JEFFERSON CITY, Mo. (AP) — Lawmakers have approved a plan aimed at fixing Missouri's troubled student transfer system, and it now rests with Gov. Jay Nixon, who early on voiced support for the measure but also vetoed a proposed remedy last year.
While legislative proponents have touted that the bill could give students in the state's worst-performing schools more alternatives for education, opposition to an expansion of the charter and online school options for students has tempered support.
"You're voting for a charter expansion bill," Rep. Genise Montecillo, D-St. Louis, told House members before the vote Tuesday as she argued that those options catered to special interests rather than student needs. "You are not voting for a student transfer bill."
Nixon's spokesman Scott Holste said in an email Wednesday that the bill "will undergo a comprehensive and fair review" once lawmakers officially send it to Nixon's desk.
At stake is months of work to update a 1993 law that requires failing districts pay for students to switch to better-performing schools. The Normandy school system in northern St. Louis County, which struggled for years before losing accreditation, in particular has faced hardships because of the tuition requirement. More than 630 students applied to transfer from Normandy this year, far more than the 500 the district had budgeted to pay for.
"There is no way to pay for that," bill sponsor Rep. David Wood, R-Versailles, said.
At the heart of the proposed fix is a provision to accredit schools by building, in addition to by the district. The bill would require students to first transfer to those better-performing schools in their district before other schooling options would be available to them. That could stem the outpouring of tuition dollars and keep students close to home, rather than busing them on longer commutes.
The measure also includes incentives for districts that charge failing schools reduced tuition.
Wood estimated more than 50 schools statewide — mostly in Kansas City and St. Louis —would be initially be unaccredited based on 2013 annual state performance scores. Some of those buildings include magnet schools, which would not be subject to provisions in the bill. Those numbers also could increase once the State Board of Education designs a process to rate schools in accredited districts as well.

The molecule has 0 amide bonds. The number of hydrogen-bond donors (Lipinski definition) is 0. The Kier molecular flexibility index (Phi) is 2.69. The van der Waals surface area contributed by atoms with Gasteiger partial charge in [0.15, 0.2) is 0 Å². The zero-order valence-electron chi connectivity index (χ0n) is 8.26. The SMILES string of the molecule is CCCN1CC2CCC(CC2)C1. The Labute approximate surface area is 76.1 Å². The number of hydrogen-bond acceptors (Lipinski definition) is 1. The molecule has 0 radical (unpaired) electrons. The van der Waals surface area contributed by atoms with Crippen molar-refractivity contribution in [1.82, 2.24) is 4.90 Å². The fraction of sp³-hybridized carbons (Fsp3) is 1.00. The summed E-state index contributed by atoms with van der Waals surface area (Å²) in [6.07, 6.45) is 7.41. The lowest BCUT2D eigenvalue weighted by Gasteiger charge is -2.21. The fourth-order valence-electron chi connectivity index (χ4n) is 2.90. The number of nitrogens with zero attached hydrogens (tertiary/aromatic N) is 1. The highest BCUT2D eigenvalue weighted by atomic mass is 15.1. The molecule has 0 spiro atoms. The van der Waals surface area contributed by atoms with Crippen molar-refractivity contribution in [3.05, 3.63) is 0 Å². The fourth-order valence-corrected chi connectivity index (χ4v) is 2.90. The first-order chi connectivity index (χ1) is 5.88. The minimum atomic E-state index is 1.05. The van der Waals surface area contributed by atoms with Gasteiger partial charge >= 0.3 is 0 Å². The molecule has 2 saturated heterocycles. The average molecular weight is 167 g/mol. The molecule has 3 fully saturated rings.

Nixon vetoed another recommended fix passed last session, citing concerns with an option to transfer to private, nonreligious schools. The bill heading to Nixon this year instead would give students more options to transfer to virtual or charter schools.
Republican Sen. David Pearce of Warrensburg, who guided the bill through the Senate, said Tuesday that he has no indication that Nixon will veto the bill.
"If he vetoes that bill," said University City Democrat Sen. Maria Chappelle-Nadal, who was one of the leaders in crafting a Senate proposal, "then that will now be on his hands."
While the bill passed 23-11 in the Senate on Tuesday, it barely scraped by in the House, where members voted 84-73 in favor of it. That's only three votes shy of failing.
Supporters admitted the bill has flaws, but argued a fix is needed to address urgent issues facing students in Normandy and other districts at risk of losing accreditation.
"It's no longer acceptable for us to turn our backs on those students and say, 'Too bad,'" Pearce said. "We as a state can offer more. We can do more."
Student transfers bill is HB 42.
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